One of the more Beckett-esque attempts is The Remarkable Rooming House of Mme Le Monde. In a scenario suspiciously similar to that of Endgame, Williams poses his protagonist, Mint, in a world of frustration, decay, and the harsh realities of self-preservation. Mint is in a sort of arrested development, as an accident has robbed him of the use of his legs and as a grown man he still sports his old public school uniform. He is forced to hang from a series of hooks in the attic of Mme Le Monde, and sees no one, save the son of his landlady who sneaks upstairs periodically to rape him. It's a messed up world, but somehow, Williams brings a sort of depraved order to it. And, unlike Beckett, who can occasionally come off as too cerebral on the page, Williams peppers this dark underworld with razor-sharp humor, a welcome relief. That's another characteristic bonus of this work, as it is with Williams' whole canon: it's as enjoyable on the page as it is onstage. His elegantly quirky vernacular runs through most of these plays and his stage directions are as beautiful as any soliloquy, i.e. "Their facial expressions are almost the same: they are like two children in school, asked the same question that neither of them can answer. And so the calcium glare dims out and…THE CURTAIN COMES DOWN." I don't know if you can act that, but it sure does paint a picture for the reader.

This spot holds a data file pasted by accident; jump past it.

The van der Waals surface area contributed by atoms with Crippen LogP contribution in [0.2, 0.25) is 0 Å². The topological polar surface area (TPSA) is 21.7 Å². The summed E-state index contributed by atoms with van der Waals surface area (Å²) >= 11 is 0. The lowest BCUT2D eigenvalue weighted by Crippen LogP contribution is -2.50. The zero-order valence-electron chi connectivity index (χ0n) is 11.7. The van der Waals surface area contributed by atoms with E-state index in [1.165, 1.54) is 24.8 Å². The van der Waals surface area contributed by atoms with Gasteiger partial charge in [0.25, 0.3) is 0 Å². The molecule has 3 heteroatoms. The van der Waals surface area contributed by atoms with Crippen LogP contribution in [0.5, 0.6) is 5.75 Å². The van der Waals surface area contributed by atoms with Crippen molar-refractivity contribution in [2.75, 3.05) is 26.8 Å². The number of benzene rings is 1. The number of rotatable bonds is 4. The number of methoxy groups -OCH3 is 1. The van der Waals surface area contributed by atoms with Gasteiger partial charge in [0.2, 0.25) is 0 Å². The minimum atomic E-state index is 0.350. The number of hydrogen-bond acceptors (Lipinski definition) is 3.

Several other works, including a tragic ode to Williams' sister Rose (a theme reprised from Suddenly Last Summer), a study of an aging female painter's nervous breakdown, and the Theatre of Cruelty-inspired Kirche, Kuche, Kinder are worthy of praise. It's also important to note that Williams swore to never write another Southern Belle in his later work. And he kept his word. The ladies of the late Williams body of work are fierce, independent, and for the most part stable, if a little nutty. Even in referencing the committal of his sister to a mental institution for "inappropriate" lustful impulses in A Cavalier for Milady, he writes her character out of her hellish family life, something he could not do in reality. He treats most of his men with cold brutality and supports his women up and out of their circumstances, sometimes even giving them, of all things, a happy ending.